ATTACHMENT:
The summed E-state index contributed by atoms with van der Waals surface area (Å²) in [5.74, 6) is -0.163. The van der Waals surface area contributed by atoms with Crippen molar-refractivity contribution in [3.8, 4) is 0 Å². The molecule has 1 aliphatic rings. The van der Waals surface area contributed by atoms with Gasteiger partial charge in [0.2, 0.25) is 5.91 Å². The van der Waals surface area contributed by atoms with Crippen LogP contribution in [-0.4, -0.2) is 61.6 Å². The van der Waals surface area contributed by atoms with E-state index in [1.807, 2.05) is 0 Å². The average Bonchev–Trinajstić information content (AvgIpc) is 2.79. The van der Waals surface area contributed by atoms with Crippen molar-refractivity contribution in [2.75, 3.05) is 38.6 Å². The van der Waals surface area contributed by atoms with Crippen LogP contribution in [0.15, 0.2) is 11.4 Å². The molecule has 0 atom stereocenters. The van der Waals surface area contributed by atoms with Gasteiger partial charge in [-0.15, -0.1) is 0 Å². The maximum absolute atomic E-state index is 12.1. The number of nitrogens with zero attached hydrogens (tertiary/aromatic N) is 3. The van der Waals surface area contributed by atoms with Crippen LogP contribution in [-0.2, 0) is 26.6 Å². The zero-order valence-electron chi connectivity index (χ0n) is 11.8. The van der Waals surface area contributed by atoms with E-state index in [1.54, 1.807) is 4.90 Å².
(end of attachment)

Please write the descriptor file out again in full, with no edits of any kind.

The summed E-state index contributed by atoms with van der Waals surface area (Å²) in [5.74, 6) is -0.163. The van der Waals surface area contributed by atoms with Crippen molar-refractivity contribution in [3.8, 4) is 0 Å². The molecule has 1 aliphatic rings. The van der Waals surface area contributed by atoms with Gasteiger partial charge in [0.2, 0.25) is 5.91 Å². The van der Waals surface area contributed by atoms with Crippen LogP contribution in [-0.4, -0.2) is 61.6 Å². The van der Waals surface area contributed by atoms with E-state index in [1.807, 2.05) is 0 Å². The average Bonchev–Trinajstić information content (AvgIpc) is 2.79. The van der Waals surface area contributed by atoms with Crippen molar-refractivity contribution in [2.75, 3.05) is 38.6 Å². The van der Waals surface area contributed by atoms with Crippen LogP contribution in [0.15, 0.2) is 11.4 Å². The molecule has 0 atom stereocenters. The van der Waals surface area contributed by atoms with Gasteiger partial charge in [-0.15, -0.1) is 0 Å². The maximum absolute atomic E-state index is 12.1. The number of nitrogens with zero attached hydrogens (tertiary/aromatic N) is 3. The van der Waals surface area contributed by atoms with Crippen LogP contribution in [-0.2, 0) is 26.6 Å². The zero-order valence-electron chi connectivity index (χ0n) is 11.8. The van der Waals surface area contributed by atoms with E-state index in [1.54, 1.807) is 4.90 Å².